William Weldon sobers at the prospect of Thankful Crenshaw spending the night after her SURPRISE VISIT
“I’ll just wash my face at least,” Thankful said, moving toward the wash basin in William’s filthy room above the saloon.
“Let me go fetch fresh water.” William grabbed the basin before she could see the contents. He took a while to scrub it clean in the yard near the water barrel. The saloon keeper had pity on him so William brought back a lemonade drink, on credit, for Thankful and found her sifting through the drawings and maps he had hidden.
“Thankful, those are nothing. Please, take this drink.”
She glanced up at William with her big eyes but wasn’t listening. “Willy, when did you get so good at people?”
“Thankful, you’ve come all this way to snoop? Let me have those back. The colors are off. My paints aren’t very good.”
“They’re wonderful. Will you sell them?”
William tried to pry them away from her. “I do sell some to magazines. Now let me have them.”
“So why were they crumpled behind a table? Aren’t you afraid of ruining them? And look at this lovely map—what’s it for?”
“Oh, that was just something Captain Bourke wanted from me, but it’s too late now.”
“You mean the officer who invited you here asked for something and you didn’t deliver it?” Thankful shook her head and clicked her tongue at him with deep concern. “What will that say about you?”
“Hey, I don’t give a damn what it says about me! And what business is it of yours? Are you sure my parents didn’t send you?”
“No one sends me anywhere, Mr. William Weldon. I’m surprised at you. Drinking in the morning and leaving promises undone. That’s not the Willy I know.”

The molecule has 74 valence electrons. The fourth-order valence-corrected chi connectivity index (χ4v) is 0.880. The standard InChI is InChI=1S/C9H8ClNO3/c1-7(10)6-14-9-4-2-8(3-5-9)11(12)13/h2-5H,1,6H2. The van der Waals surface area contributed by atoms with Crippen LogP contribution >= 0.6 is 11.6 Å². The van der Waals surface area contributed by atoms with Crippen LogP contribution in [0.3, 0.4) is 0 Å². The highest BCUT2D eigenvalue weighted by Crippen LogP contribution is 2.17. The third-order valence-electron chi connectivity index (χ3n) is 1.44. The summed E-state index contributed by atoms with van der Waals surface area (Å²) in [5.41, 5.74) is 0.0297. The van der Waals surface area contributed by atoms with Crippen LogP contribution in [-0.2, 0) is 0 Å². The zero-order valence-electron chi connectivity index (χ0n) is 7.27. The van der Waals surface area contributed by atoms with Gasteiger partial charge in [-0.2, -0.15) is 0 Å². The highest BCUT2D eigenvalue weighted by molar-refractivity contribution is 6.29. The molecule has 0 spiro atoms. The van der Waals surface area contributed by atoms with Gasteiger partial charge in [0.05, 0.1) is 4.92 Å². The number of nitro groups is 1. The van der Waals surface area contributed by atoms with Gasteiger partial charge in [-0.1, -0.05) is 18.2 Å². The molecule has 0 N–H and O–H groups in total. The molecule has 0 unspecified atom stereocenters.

“First off, it’s almost 12 o’clock and a man can drink when he wants to.”
“A man finishes his work first.”
“I have finished my work! It’s not a regular thing . . .”
“Maybe it would be if you gave in your assignments on time.”
William scratched his head again, trying to hold his temper. “You’re not my teacher! That stupid map took me weeks and it was never right—and I thought—I should check the place names again and well, it just didn’t get done. The army has its own cartographers, anyhow.”
“You’re all rough around the edges now, William, but I know you’re just afraid Mr. Bourke won’t like it much. I’ll take it to him.”
William pulled it from Thankful with force this time. “Bourke isn’t here at the moment, and he’s less than happy with me over some foolish things.”
“Oh, so you were thrown from the army like your poor father?”
“My father wasn’t thrown from the army—though he should have been. I was NEVER in the army, you remember. Only for a visit. No one wanted to know me so . . . say, what are you smiling about?”
“You paint yourself as a right and true martyr. It tickles me.”
William glared at her. “How long have you been here? It feels like years and I’ve got— “
“A headache, I know. I know you better than you think, Willy,” Thankful laughed in adorable smugness.
“It’s Bill, I told you,” William said admiring her.